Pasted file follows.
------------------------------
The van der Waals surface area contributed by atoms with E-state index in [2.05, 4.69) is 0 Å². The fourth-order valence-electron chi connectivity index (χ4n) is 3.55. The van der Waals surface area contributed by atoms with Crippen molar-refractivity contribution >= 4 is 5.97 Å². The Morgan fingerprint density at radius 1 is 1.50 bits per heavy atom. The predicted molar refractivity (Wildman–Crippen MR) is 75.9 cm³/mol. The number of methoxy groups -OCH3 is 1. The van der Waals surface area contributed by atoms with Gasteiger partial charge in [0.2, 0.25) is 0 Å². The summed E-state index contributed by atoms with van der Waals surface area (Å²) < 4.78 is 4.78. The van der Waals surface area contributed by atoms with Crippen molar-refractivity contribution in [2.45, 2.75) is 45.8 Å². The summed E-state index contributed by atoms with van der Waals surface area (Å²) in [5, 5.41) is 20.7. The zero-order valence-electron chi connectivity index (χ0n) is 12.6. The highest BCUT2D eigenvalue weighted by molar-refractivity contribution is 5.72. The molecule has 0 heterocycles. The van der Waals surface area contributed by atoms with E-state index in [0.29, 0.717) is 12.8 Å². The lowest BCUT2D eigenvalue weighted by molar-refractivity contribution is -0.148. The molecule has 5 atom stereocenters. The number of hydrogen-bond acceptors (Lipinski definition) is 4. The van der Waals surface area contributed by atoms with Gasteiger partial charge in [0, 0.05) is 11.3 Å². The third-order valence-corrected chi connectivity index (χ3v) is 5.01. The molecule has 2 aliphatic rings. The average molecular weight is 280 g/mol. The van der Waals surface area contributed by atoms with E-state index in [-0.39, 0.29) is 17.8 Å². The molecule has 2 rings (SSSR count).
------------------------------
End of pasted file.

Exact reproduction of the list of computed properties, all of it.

The van der Waals surface area contributed by atoms with E-state index in [2.05, 4.69) is 0 Å². The fourth-order valence-electron chi connectivity index (χ4n) is 3.55. The van der Waals surface area contributed by atoms with Crippen molar-refractivity contribution >= 4 is 5.97 Å². The Morgan fingerprint density at radius 1 is 1.50 bits per heavy atom. The predicted molar refractivity (Wildman–Crippen MR) is 75.9 cm³/mol. The number of methoxy groups -OCH3 is 1. The van der Waals surface area contributed by atoms with Gasteiger partial charge in [0.2, 0.25) is 0 Å². The summed E-state index contributed by atoms with van der Waals surface area (Å²) < 4.78 is 4.78. The van der Waals surface area contributed by atoms with Crippen molar-refractivity contribution in [2.45, 2.75) is 45.8 Å². The summed E-state index contributed by atoms with van der Waals surface area (Å²) in [5, 5.41) is 20.7. The zero-order valence-electron chi connectivity index (χ0n) is 12.6. The highest BCUT2D eigenvalue weighted by molar-refractivity contribution is 5.72. The molecule has 0 heterocycles. The van der Waals surface area contributed by atoms with E-state index in [0.29, 0.717) is 12.8 Å². The lowest BCUT2D eigenvalue weighted by molar-refractivity contribution is -0.148. The molecule has 5 atom stereocenters. The number of hydrogen-bond acceptors (Lipinski definition) is 4. The van der Waals surface area contributed by atoms with Gasteiger partial charge in [0, 0.05) is 11.3 Å². The third-order valence-corrected chi connectivity index (χ3v) is 5.01. The molecule has 2 aliphatic rings. The average molecular weight is 280 g/mol. The van der Waals surface area contributed by atoms with E-state index in [-0.39, 0.29) is 17.8 Å². The molecule has 2 rings (SSSR count).